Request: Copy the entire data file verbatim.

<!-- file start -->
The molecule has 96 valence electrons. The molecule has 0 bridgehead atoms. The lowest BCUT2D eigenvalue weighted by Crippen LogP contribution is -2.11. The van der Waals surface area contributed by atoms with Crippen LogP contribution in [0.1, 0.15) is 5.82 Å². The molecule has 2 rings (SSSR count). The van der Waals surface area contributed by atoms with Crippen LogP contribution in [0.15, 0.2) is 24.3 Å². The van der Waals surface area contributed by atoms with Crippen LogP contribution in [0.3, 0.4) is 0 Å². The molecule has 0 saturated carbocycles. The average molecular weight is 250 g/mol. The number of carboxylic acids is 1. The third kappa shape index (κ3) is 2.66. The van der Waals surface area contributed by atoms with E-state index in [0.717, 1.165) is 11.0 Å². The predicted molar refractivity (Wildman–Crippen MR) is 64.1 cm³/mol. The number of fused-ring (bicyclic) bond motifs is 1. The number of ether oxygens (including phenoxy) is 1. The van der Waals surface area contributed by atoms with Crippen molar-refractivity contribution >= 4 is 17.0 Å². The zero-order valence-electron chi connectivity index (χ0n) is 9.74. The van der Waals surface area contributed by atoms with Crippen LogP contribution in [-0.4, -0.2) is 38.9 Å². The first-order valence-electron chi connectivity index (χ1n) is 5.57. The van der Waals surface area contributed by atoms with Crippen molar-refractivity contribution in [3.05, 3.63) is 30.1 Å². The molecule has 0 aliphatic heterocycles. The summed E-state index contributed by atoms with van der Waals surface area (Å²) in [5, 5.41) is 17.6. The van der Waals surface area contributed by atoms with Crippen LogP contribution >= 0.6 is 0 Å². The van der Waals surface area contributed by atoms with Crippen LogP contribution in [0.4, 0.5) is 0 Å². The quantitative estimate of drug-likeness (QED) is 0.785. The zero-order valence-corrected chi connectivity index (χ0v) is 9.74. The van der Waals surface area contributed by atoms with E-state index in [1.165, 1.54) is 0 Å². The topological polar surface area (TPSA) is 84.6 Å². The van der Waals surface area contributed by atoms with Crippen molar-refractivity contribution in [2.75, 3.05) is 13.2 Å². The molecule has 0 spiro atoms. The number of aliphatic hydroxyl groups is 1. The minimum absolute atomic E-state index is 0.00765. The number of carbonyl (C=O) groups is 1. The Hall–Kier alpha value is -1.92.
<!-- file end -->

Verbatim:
The molecule has 96 valence electrons. The molecule has 0 bridgehead atoms. The lowest BCUT2D eigenvalue weighted by Crippen LogP contribution is -2.11. The van der Waals surface area contributed by atoms with Crippen LogP contribution in [0.1, 0.15) is 5.82 Å². The molecule has 2 rings (SSSR count). The van der Waals surface area contributed by atoms with Crippen LogP contribution in [0.15, 0.2) is 24.3 Å². The van der Waals surface area contributed by atoms with Crippen LogP contribution in [0.3, 0.4) is 0 Å². The molecule has 0 saturated carbocycles. The average molecular weight is 250 g/mol. The number of carboxylic acids is 1. The third kappa shape index (κ3) is 2.66. The van der Waals surface area contributed by atoms with E-state index in [0.717, 1.165) is 11.0 Å². The predicted molar refractivity (Wildman–Crippen MR) is 64.1 cm³/mol. The number of fused-ring (bicyclic) bond motifs is 1. The number of ether oxygens (including phenoxy) is 1. The van der Waals surface area contributed by atoms with Crippen molar-refractivity contribution >= 4 is 17.0 Å². The zero-order valence-electron chi connectivity index (χ0n) is 9.74. The van der Waals surface area contributed by atoms with Crippen LogP contribution in [-0.4, -0.2) is 38.9 Å². The first-order valence-electron chi connectivity index (χ1n) is 5.57. The van der Waals surface area contributed by atoms with Crippen molar-refractivity contribution in [3.05, 3.63) is 30.1 Å². The molecule has 0 aliphatic heterocycles. The summed E-state index contributed by atoms with van der Waals surface area (Å²) in [5, 5.41) is 17.6. The van der Waals surface area contributed by atoms with Crippen LogP contribution >= 0.6 is 0 Å². The van der Waals surface area contributed by atoms with Crippen LogP contribution in [0.4, 0.5) is 0 Å². The quantitative estimate of drug-likeness (QED) is 0.785. The zero-order valence-corrected chi connectivity index (χ0v) is 9.74. The van der Waals surface area contributed by atoms with E-state index in [1.165, 1.54) is 0 Å². The topological polar surface area (TPSA) is 84.6 Å². The van der Waals surface area contributed by atoms with Crippen molar-refractivity contribution in [2.75, 3.05) is 13.2 Å². The molecule has 0 spiro atoms. The number of aliphatic hydroxyl groups is 1. The minimum absolute atomic E-state index is 0.00765. The number of carbonyl (C=O) groups is 1. The Hall–Kier alpha value is -1.92.